Sudan to close Libyan border over rebel threat


Sudan says it is closing borders with Libya to protect travellers and traders from attacks by rebels, a likely reference to Darfur insurgents who have taken refuge in Tripoli.

Sudan planned to block land crossings from July 1, said a statement on the Interior Ministry’s website which did not give details on the identity of the potential attackers.

The announcement comes a day after Sudan said it had called on Libya to expel the leader of Darfur’s rebel Justice and Equality Movement (JEM) Khalil Ibrahim, accusing him of making statements undermining peace efforts in Darfur and threatening attacks on Khartoum.

If Libya agrees to Sudan’s request, one possible exit route for Ibrahim and his followers would be an overland trek across Libya’s border, straight into the northwestern tip of Sudan’s Darfur region.

Chad, on Libya’s southern border, has already refused to take the JEM leader and any offer of a new home in Egypt could spark a diplomatic rift between Khartoum and Cairo.

JEM forces have been involved in clashes with Sudan’s army inside Darfur since the rebel group suspended its participation in peace talks in early May. In May 2008, JEM forces travelled hundreds of miles from north Darfur to launch an unprecedented attack on the Khartoum suburb of Omdurman.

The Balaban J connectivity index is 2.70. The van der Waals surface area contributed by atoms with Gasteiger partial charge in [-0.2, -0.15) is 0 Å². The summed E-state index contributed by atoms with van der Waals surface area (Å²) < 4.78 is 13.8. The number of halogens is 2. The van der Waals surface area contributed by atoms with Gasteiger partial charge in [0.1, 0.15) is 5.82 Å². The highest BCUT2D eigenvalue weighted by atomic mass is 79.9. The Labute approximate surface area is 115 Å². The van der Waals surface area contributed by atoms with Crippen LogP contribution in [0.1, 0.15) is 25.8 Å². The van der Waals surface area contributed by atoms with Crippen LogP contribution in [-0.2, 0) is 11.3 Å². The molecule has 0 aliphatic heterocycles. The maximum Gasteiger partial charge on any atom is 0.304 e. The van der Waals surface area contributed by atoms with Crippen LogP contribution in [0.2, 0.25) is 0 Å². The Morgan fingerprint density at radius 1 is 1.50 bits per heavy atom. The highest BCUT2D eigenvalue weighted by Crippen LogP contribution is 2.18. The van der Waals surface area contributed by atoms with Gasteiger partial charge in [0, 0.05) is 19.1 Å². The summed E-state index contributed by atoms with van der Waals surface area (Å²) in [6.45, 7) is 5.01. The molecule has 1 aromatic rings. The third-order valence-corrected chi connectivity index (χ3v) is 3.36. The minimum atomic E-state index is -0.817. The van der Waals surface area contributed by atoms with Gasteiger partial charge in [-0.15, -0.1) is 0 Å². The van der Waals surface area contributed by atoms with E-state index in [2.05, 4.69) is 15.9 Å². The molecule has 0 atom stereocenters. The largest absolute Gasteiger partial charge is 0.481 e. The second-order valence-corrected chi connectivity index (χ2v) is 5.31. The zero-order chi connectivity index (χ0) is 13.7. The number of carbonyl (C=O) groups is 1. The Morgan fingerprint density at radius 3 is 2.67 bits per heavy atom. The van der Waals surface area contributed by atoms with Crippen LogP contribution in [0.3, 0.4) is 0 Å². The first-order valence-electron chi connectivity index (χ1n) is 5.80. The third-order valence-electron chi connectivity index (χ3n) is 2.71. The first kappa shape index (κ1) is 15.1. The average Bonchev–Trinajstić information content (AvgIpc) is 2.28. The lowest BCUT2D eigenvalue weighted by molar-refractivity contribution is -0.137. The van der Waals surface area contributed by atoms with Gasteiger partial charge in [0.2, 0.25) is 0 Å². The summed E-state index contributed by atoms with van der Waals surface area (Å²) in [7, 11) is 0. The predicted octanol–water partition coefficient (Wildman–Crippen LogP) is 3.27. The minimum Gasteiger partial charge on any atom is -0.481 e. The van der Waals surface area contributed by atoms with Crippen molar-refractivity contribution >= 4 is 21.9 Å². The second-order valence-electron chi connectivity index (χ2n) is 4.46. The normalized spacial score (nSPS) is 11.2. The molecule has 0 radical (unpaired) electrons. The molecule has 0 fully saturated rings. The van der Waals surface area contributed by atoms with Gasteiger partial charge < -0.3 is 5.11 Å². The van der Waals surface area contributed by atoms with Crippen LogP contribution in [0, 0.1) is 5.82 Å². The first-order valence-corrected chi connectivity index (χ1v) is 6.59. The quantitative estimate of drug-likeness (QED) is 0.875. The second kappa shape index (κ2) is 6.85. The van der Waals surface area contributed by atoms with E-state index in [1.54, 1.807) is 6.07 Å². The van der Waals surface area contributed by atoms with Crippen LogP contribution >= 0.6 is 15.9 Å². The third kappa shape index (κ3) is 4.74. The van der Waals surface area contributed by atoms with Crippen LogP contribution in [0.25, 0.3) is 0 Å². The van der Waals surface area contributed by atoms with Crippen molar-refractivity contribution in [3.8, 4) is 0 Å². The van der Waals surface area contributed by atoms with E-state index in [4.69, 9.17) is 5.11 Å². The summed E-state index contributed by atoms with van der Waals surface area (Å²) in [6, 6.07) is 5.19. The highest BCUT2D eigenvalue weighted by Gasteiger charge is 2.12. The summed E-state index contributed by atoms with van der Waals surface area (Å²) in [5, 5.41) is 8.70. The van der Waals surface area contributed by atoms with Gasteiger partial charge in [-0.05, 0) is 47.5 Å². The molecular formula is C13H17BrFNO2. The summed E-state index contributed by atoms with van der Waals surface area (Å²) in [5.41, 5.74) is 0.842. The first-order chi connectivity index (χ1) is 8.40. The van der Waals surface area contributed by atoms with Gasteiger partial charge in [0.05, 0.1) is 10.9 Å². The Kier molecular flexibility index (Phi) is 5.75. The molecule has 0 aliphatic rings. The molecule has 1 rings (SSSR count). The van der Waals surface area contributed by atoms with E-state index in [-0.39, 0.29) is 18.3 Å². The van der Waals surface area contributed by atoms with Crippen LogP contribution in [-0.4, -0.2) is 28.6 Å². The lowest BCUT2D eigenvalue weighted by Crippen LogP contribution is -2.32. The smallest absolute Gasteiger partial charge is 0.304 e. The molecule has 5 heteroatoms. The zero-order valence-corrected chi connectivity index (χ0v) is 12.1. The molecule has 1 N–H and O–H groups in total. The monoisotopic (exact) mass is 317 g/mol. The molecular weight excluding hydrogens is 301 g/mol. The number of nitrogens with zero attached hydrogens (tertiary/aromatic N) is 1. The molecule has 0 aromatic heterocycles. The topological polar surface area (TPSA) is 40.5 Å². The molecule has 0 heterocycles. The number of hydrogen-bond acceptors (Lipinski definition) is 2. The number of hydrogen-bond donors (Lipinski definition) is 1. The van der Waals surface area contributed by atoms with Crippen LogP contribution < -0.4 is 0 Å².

“The (border) crossing is under threats and aggression by rebels and outlaws, who rob and impose taxes and fees, levied illegally that often jeopardise the lives and property of others,” an Interior Ministry official was quoted as saying on the website.

A ministry spokesperson had no other details and none was immediately available to comment from JEM.

JEM’s leader has been staying in Libya since May when authorities in neighbouring Chad stopped him at their capital’s airport and said he could not pass through their territory to return to the battlefield in Darfur.

JEM has long had strong ethnic and political links with Chad’s leadership but those were severed at the end of last year following a rapprochement between Khartoum and N’Djamena.

Ibrahim has given a number of media interviews from Libya, repeating his movement’s threats to attack Sudanese cities, including Khartoum, and deriding ongoing peace talks between Sudan’s government and other rebel groups.

JEM was one of two Darfur rebel groups that took up arms against Sudan’s government in 2003 accusing it of neglecting the mostly desert territory.


Pic: JEM leader- Khalil Ibrahim